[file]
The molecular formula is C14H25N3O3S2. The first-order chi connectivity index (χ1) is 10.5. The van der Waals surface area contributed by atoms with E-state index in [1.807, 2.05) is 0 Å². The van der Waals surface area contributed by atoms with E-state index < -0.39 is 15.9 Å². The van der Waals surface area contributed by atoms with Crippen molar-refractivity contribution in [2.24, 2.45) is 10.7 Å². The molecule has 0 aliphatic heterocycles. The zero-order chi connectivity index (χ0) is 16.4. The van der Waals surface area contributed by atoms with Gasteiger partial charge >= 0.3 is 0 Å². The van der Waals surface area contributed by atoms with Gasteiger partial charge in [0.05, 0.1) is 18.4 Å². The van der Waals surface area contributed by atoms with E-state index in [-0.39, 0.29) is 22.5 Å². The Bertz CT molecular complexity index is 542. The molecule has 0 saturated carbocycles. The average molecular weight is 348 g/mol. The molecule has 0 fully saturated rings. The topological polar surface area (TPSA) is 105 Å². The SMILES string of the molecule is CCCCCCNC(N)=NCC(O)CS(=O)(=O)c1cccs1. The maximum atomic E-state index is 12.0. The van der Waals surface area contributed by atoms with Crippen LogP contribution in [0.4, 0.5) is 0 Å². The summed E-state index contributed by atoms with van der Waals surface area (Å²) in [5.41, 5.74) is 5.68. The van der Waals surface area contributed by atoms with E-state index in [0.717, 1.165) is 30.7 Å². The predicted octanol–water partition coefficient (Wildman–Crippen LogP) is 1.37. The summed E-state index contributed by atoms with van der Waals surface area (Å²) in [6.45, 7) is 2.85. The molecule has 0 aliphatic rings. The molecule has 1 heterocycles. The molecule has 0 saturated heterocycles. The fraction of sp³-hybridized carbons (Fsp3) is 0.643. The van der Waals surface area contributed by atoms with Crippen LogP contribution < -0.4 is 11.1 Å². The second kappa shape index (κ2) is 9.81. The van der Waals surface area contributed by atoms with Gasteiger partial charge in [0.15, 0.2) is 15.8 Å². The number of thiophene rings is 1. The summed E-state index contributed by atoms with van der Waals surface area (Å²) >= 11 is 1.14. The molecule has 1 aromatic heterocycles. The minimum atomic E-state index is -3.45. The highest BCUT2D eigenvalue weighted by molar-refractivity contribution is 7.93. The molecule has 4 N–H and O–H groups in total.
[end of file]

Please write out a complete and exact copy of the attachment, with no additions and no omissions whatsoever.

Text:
The molecular formula is C14H25N3O3S2. The first-order chi connectivity index (χ1) is 10.5. The van der Waals surface area contributed by atoms with E-state index in [1.807, 2.05) is 0 Å². The van der Waals surface area contributed by atoms with E-state index < -0.39 is 15.9 Å². The van der Waals surface area contributed by atoms with Crippen molar-refractivity contribution in [2.24, 2.45) is 10.7 Å². The molecule has 0 aliphatic heterocycles. The zero-order chi connectivity index (χ0) is 16.4. The van der Waals surface area contributed by atoms with Gasteiger partial charge >= 0.3 is 0 Å². The van der Waals surface area contributed by atoms with Gasteiger partial charge in [0.05, 0.1) is 18.4 Å². The van der Waals surface area contributed by atoms with E-state index in [-0.39, 0.29) is 22.5 Å². The Bertz CT molecular complexity index is 542. The molecule has 0 saturated carbocycles. The average molecular weight is 348 g/mol. The molecule has 0 fully saturated rings. The topological polar surface area (TPSA) is 105 Å². The SMILES string of the molecule is CCCCCCNC(N)=NCC(O)CS(=O)(=O)c1cccs1. The maximum atomic E-state index is 12.0. The van der Waals surface area contributed by atoms with Crippen LogP contribution in [0.4, 0.5) is 0 Å². The summed E-state index contributed by atoms with van der Waals surface area (Å²) in [5.41, 5.74) is 5.68. The van der Waals surface area contributed by atoms with E-state index in [0.717, 1.165) is 30.7 Å². The predicted octanol–water partition coefficient (Wildman–Crippen LogP) is 1.37. The summed E-state index contributed by atoms with van der Waals surface area (Å²) in [6.45, 7) is 2.85. The molecule has 0 aliphatic rings. The molecule has 1 heterocycles. The molecule has 0 saturated heterocycles. The fraction of sp³-hybridized carbons (Fsp3) is 0.643. The van der Waals surface area contributed by atoms with Crippen LogP contribution < -0.4 is 11.1 Å². The second kappa shape index (κ2) is 9.81. The van der Waals surface area contributed by atoms with Gasteiger partial charge in [0.15, 0.2) is 15.8 Å². The number of thiophene rings is 1. The summed E-state index contributed by atoms with van der Waals surface area (Å²) >= 11 is 1.14. The molecule has 1 aromatic heterocycles. The minimum atomic E-state index is -3.45. The highest BCUT2D eigenvalue weighted by molar-refractivity contribution is 7.93. The molecule has 4 N–H and O–H groups in total.